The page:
I See Fire and that is How We Should See the Christian Life
It was not merely for entertainment that Bunyan expressed a walk with Christ as a pilgrim’s journey, nor was it for Tolkien who illustrated the Christian life with a quest through Middle Earth, neither was that the case for Lewis who captured it with fighting battles alongside a mighty Lion in the land of Narnia. Bunyan, Tolkien, Lewis, and others chose tales of daring adventures because such an adventure is the reality of the Christian life.
I am afraid that only a few would agree with that reality. What about you?
Have you been taught that the Christian walk is an adventure? I hope so.
Have you experienced it for yourself? If not you are missing the fullness of a life in Christ.
As a kid and young teenager I thought Christianity was so booooooorrrring! To me a life following Christ — was enduring a sermon, singing old songs, not having fun, and following rules. It was saying no to fun and avoiding any excitement. I thought following Christ made someone weak, and that it kept someone from experiencing life. Then I got out of the pew and experienced a personal walk with Christ myself. I also began to learn about Christians who have come before us — those who laid down their life and gave everything for the cause of Christ.
Through that I began to find that following Christ was like falling into a rabbit hole, transporting through the back of a wardrobe, and leaving the shire.
Even though I have experienced a bit of the adventure and do believe that a walk with Christ is definitely such a journey I find myself forgetting. I’m afraid that Bunyan’s picture in Pilgrim’s Progress is not the image western Christians have in their mind when they think of Christianity. Even if they do view an adventure to be had it is reserved for someone else.
I am a huge music fan with quite the eclectic taste. The other day my careful “thumbs up” and “thumbs down” on Pandora led me to Ed Sheeran’s “I See Fire”. The song is from the soundtrack to one of the Hobbit movies. “I See Fire” tells of the band of dwarfs and the hobbit, Bilbo Baggins, journeying to reclaim the dwarf homeland. It tells of the dangerous perils and exciting twists. Immediately, I fell in love with the song with lyrics like: “If this is to end in fire then we should all burn together watch the flames climb high into the night,” and “And if we should die tonight then we should all die together raise a glass of wine for the last time.” Check out the song for yourself: https://www.youtube.com/watch?v=mllXxyHTzfg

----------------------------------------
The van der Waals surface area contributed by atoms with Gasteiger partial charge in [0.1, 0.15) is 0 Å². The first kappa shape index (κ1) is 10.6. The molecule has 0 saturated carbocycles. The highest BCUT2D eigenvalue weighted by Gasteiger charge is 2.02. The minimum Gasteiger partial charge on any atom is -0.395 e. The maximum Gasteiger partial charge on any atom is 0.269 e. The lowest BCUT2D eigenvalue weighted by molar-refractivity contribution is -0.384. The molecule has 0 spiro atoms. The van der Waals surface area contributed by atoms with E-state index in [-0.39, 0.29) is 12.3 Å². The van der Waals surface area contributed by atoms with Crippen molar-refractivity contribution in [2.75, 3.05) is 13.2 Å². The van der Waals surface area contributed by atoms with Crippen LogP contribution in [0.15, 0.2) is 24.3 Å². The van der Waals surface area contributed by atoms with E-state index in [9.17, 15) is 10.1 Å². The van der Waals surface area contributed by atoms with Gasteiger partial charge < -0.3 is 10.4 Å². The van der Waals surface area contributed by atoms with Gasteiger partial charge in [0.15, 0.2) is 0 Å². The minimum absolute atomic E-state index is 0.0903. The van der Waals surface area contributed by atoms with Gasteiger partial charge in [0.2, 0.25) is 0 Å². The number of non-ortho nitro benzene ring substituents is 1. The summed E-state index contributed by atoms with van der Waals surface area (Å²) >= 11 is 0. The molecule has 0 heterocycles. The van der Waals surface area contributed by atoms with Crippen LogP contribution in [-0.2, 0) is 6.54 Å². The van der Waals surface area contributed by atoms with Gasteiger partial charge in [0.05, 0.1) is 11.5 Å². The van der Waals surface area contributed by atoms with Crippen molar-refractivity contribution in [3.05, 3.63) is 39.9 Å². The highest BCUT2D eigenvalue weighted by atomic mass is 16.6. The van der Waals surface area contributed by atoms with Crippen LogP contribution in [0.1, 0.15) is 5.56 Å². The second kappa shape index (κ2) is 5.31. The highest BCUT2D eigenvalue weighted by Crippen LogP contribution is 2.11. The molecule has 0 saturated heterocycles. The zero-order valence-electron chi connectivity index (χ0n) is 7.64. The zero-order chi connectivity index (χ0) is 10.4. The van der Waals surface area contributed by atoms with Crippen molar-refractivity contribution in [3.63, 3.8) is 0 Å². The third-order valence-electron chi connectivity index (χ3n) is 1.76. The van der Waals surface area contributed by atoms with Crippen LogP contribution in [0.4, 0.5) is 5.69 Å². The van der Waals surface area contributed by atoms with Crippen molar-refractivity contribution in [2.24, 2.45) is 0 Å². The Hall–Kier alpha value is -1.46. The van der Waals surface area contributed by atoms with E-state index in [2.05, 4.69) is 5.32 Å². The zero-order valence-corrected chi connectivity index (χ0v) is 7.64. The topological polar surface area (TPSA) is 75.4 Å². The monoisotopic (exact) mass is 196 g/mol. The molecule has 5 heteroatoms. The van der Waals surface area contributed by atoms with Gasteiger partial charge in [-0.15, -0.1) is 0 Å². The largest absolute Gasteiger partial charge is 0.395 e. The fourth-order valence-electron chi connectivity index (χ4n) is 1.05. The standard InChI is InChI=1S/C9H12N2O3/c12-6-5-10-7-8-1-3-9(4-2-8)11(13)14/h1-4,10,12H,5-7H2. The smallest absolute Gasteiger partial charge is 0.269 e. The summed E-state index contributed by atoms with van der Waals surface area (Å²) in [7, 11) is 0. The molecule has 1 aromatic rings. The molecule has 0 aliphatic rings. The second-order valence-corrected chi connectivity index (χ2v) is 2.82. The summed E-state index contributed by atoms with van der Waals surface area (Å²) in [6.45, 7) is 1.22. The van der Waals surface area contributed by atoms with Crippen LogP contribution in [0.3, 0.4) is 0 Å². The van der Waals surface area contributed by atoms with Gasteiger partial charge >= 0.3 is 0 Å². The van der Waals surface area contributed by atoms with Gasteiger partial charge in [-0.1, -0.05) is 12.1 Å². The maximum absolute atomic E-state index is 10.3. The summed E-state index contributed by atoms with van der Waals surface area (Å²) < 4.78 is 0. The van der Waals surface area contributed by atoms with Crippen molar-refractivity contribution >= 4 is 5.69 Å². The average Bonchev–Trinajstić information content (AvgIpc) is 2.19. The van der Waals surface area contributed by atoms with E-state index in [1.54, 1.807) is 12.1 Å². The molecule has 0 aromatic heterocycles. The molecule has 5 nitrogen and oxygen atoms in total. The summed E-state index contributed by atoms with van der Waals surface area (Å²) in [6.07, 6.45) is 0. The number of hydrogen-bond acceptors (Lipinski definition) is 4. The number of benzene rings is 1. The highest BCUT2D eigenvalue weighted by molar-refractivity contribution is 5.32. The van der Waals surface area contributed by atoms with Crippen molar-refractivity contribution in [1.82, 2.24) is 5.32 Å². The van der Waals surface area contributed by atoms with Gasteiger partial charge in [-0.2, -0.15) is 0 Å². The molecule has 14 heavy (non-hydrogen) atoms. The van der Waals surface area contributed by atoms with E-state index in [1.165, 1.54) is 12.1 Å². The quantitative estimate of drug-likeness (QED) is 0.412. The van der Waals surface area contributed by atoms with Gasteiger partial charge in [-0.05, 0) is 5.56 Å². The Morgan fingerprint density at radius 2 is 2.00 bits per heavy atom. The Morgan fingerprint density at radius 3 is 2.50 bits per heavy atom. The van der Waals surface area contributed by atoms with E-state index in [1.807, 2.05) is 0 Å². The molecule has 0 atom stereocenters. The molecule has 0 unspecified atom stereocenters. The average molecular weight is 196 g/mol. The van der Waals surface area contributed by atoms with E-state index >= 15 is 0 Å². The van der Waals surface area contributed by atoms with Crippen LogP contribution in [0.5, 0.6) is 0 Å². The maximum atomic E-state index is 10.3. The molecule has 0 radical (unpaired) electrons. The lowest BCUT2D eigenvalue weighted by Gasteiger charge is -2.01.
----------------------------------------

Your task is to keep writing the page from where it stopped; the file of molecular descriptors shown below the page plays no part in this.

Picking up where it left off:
The song conjured up images of a band of brothers giving their lives to what they believed in. It drew pictures of danger and excitement.
I instantly thought what if we sang this at church? Minus the parts about the “eye of the mountain” and “Durin’s sons” wouldn’t it be amazing if the collective voice of the church rallied to face the fire together.
Now I doubt our worship leader is going to go for it and my congregation may not be that keen on singing Ed Sheeran, but I wish that we could regularly view our walk with Christ as an adventure. I wish we would see our mission of the Gospel like the quest of the dwarfs and Hobbit to reclaim the Lonely Mountain from the dragon. I wish that as followers of Christ we would see the reality of the exciting life in Him. I wish we would see fire for that is how the Christian life is meant to be lived — an adventure, quest, or journey.